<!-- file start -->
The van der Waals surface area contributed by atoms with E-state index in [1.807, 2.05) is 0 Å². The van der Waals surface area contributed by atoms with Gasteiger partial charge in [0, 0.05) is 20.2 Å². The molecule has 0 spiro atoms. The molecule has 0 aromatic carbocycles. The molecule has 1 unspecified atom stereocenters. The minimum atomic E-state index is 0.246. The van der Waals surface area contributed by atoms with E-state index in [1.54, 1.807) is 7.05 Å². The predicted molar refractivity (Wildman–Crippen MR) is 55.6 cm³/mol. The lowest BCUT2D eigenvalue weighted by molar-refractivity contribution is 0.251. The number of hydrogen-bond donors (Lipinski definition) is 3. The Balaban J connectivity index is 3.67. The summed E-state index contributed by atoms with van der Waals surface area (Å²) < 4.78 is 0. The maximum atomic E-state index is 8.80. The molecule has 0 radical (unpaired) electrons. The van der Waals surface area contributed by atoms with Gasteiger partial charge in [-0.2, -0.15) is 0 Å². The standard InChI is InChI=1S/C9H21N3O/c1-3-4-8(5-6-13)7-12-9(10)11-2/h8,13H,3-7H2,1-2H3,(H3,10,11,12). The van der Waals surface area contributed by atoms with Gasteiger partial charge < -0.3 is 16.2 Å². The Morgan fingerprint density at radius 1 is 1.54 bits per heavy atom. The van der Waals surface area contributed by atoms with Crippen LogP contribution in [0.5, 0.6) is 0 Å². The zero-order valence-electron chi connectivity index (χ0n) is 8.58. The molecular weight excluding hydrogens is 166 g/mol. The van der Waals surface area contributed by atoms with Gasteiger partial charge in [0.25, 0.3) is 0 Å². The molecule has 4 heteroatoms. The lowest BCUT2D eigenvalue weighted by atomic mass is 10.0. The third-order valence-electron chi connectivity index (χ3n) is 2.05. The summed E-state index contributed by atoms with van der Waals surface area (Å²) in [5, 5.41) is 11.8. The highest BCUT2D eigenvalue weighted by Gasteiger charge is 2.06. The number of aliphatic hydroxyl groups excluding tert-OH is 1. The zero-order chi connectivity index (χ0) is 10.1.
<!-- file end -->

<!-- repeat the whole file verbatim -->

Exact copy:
The van der Waals surface area contributed by atoms with E-state index in [1.807, 2.05) is 0 Å². The van der Waals surface area contributed by atoms with Gasteiger partial charge in [0, 0.05) is 20.2 Å². The molecule has 0 spiro atoms. The molecule has 0 aromatic carbocycles. The molecule has 1 unspecified atom stereocenters. The minimum atomic E-state index is 0.246. The van der Waals surface area contributed by atoms with E-state index in [1.54, 1.807) is 7.05 Å². The predicted molar refractivity (Wildman–Crippen MR) is 55.6 cm³/mol. The lowest BCUT2D eigenvalue weighted by molar-refractivity contribution is 0.251. The number of hydrogen-bond donors (Lipinski definition) is 3. The Balaban J connectivity index is 3.67. The summed E-state index contributed by atoms with van der Waals surface area (Å²) < 4.78 is 0. The maximum atomic E-state index is 8.80. The molecule has 0 radical (unpaired) electrons. The van der Waals surface area contributed by atoms with Gasteiger partial charge in [-0.2, -0.15) is 0 Å². The standard InChI is InChI=1S/C9H21N3O/c1-3-4-8(5-6-13)7-12-9(10)11-2/h8,13H,3-7H2,1-2H3,(H3,10,11,12). The van der Waals surface area contributed by atoms with Gasteiger partial charge < -0.3 is 16.2 Å². The Morgan fingerprint density at radius 1 is 1.54 bits per heavy atom. The van der Waals surface area contributed by atoms with Crippen LogP contribution in [0.5, 0.6) is 0 Å². The zero-order valence-electron chi connectivity index (χ0n) is 8.58. The molecular weight excluding hydrogens is 166 g/mol. The van der Waals surface area contributed by atoms with Gasteiger partial charge in [0.25, 0.3) is 0 Å². The molecule has 4 heteroatoms. The lowest BCUT2D eigenvalue weighted by atomic mass is 10.0. The third-order valence-electron chi connectivity index (χ3n) is 2.05. The summed E-state index contributed by atoms with van der Waals surface area (Å²) in [5, 5.41) is 11.8. The highest BCUT2D eigenvalue weighted by Gasteiger charge is 2.06. The number of aliphatic hydroxyl groups excluding tert-OH is 1. The zero-order chi connectivity index (χ0) is 10.1.